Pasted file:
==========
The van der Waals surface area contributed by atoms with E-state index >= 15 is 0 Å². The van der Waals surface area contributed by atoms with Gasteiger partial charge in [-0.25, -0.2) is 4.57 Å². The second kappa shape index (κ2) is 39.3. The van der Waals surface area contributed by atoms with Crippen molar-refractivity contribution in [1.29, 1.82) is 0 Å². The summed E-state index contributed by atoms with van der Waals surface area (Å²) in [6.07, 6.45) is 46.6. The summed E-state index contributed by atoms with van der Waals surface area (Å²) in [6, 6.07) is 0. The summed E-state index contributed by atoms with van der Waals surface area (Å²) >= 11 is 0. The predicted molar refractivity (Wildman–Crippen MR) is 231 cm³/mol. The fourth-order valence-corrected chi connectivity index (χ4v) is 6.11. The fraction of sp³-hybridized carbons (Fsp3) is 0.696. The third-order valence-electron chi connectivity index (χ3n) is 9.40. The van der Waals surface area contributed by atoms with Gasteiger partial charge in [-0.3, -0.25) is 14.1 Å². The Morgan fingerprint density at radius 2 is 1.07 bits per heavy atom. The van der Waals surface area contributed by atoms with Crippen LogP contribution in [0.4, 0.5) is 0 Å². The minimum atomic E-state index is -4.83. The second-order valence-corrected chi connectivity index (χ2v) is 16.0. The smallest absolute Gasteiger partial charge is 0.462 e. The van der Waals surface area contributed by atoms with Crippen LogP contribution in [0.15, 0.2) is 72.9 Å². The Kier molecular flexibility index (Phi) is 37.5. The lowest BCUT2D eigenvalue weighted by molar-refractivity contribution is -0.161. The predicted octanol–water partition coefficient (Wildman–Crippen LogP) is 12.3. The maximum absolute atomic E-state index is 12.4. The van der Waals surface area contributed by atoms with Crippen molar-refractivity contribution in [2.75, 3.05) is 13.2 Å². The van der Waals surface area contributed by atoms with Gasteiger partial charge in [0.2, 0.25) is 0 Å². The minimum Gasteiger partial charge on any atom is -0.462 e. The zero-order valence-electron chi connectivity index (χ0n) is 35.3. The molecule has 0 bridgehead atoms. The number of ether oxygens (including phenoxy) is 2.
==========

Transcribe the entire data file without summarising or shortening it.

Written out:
The van der Waals surface area contributed by atoms with E-state index >= 15 is 0 Å². The van der Waals surface area contributed by atoms with Gasteiger partial charge in [-0.25, -0.2) is 4.57 Å². The second kappa shape index (κ2) is 39.3. The van der Waals surface area contributed by atoms with Crippen molar-refractivity contribution in [1.29, 1.82) is 0 Å². The summed E-state index contributed by atoms with van der Waals surface area (Å²) in [6.07, 6.45) is 46.6. The summed E-state index contributed by atoms with van der Waals surface area (Å²) in [6, 6.07) is 0. The summed E-state index contributed by atoms with van der Waals surface area (Å²) >= 11 is 0. The predicted molar refractivity (Wildman–Crippen MR) is 231 cm³/mol. The fourth-order valence-corrected chi connectivity index (χ4v) is 6.11. The fraction of sp³-hybridized carbons (Fsp3) is 0.696. The third-order valence-electron chi connectivity index (χ3n) is 9.40. The van der Waals surface area contributed by atoms with Gasteiger partial charge in [-0.3, -0.25) is 14.1 Å². The Morgan fingerprint density at radius 2 is 1.07 bits per heavy atom. The van der Waals surface area contributed by atoms with Crippen LogP contribution in [0.4, 0.5) is 0 Å². The minimum atomic E-state index is -4.83. The second-order valence-corrected chi connectivity index (χ2v) is 16.0. The smallest absolute Gasteiger partial charge is 0.462 e. The van der Waals surface area contributed by atoms with Crippen LogP contribution in [0.15, 0.2) is 72.9 Å². The Kier molecular flexibility index (Phi) is 37.5. The lowest BCUT2D eigenvalue weighted by molar-refractivity contribution is -0.161. The predicted octanol–water partition coefficient (Wildman–Crippen LogP) is 12.3. The maximum absolute atomic E-state index is 12.4. The van der Waals surface area contributed by atoms with Crippen molar-refractivity contribution in [2.75, 3.05) is 13.2 Å². The van der Waals surface area contributed by atoms with Gasteiger partial charge in [0.2, 0.25) is 0 Å². The minimum Gasteiger partial charge on any atom is -0.462 e. The zero-order valence-electron chi connectivity index (χ0n) is 35.3. The molecule has 0 bridgehead atoms. The number of ether oxygens (including phenoxy) is 2.